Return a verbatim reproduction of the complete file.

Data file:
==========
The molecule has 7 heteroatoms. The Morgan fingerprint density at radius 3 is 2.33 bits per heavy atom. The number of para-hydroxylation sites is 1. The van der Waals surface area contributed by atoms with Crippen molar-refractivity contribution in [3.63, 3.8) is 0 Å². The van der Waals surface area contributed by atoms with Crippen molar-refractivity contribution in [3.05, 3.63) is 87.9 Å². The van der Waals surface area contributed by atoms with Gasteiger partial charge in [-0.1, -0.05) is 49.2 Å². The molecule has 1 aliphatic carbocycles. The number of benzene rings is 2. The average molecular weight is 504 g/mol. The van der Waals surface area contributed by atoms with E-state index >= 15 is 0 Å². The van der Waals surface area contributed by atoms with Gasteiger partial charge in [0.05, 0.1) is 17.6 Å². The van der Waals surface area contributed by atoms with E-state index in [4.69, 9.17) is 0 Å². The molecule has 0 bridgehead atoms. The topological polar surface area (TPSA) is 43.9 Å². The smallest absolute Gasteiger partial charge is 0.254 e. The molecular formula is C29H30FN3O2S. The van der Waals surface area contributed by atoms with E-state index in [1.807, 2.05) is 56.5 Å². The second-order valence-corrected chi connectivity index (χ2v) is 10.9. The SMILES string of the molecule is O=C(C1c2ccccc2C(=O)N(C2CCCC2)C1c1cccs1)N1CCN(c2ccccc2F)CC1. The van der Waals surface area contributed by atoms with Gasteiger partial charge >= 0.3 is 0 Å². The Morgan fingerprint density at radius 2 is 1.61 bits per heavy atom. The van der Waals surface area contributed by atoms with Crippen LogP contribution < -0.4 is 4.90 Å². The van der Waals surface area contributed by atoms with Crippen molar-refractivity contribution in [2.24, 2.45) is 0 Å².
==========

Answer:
The molecule has 7 heteroatoms. The Morgan fingerprint density at radius 3 is 2.33 bits per heavy atom. The number of para-hydroxylation sites is 1. The van der Waals surface area contributed by atoms with Crippen molar-refractivity contribution in [3.63, 3.8) is 0 Å². The van der Waals surface area contributed by atoms with Crippen molar-refractivity contribution in [3.05, 3.63) is 87.9 Å². The van der Waals surface area contributed by atoms with Gasteiger partial charge in [-0.1, -0.05) is 49.2 Å². The molecule has 1 aliphatic carbocycles. The number of benzene rings is 2. The average molecular weight is 504 g/mol. The van der Waals surface area contributed by atoms with E-state index >= 15 is 0 Å². The van der Waals surface area contributed by atoms with Gasteiger partial charge in [0.05, 0.1) is 17.6 Å². The van der Waals surface area contributed by atoms with E-state index in [4.69, 9.17) is 0 Å². The molecule has 0 bridgehead atoms. The topological polar surface area (TPSA) is 43.9 Å². The smallest absolute Gasteiger partial charge is 0.254 e. The molecular formula is C29H30FN3O2S. The van der Waals surface area contributed by atoms with E-state index in [1.807, 2.05) is 56.5 Å². The second-order valence-corrected chi connectivity index (χ2v) is 10.9. The SMILES string of the molecule is O=C(C1c2ccccc2C(=O)N(C2CCCC2)C1c1cccs1)N1CCN(c2ccccc2F)CC1. The van der Waals surface area contributed by atoms with Gasteiger partial charge >= 0.3 is 0 Å². The Morgan fingerprint density at radius 2 is 1.61 bits per heavy atom. The van der Waals surface area contributed by atoms with Crippen LogP contribution < -0.4 is 4.90 Å². The van der Waals surface area contributed by atoms with Crippen molar-refractivity contribution in [2.24, 2.45) is 0 Å².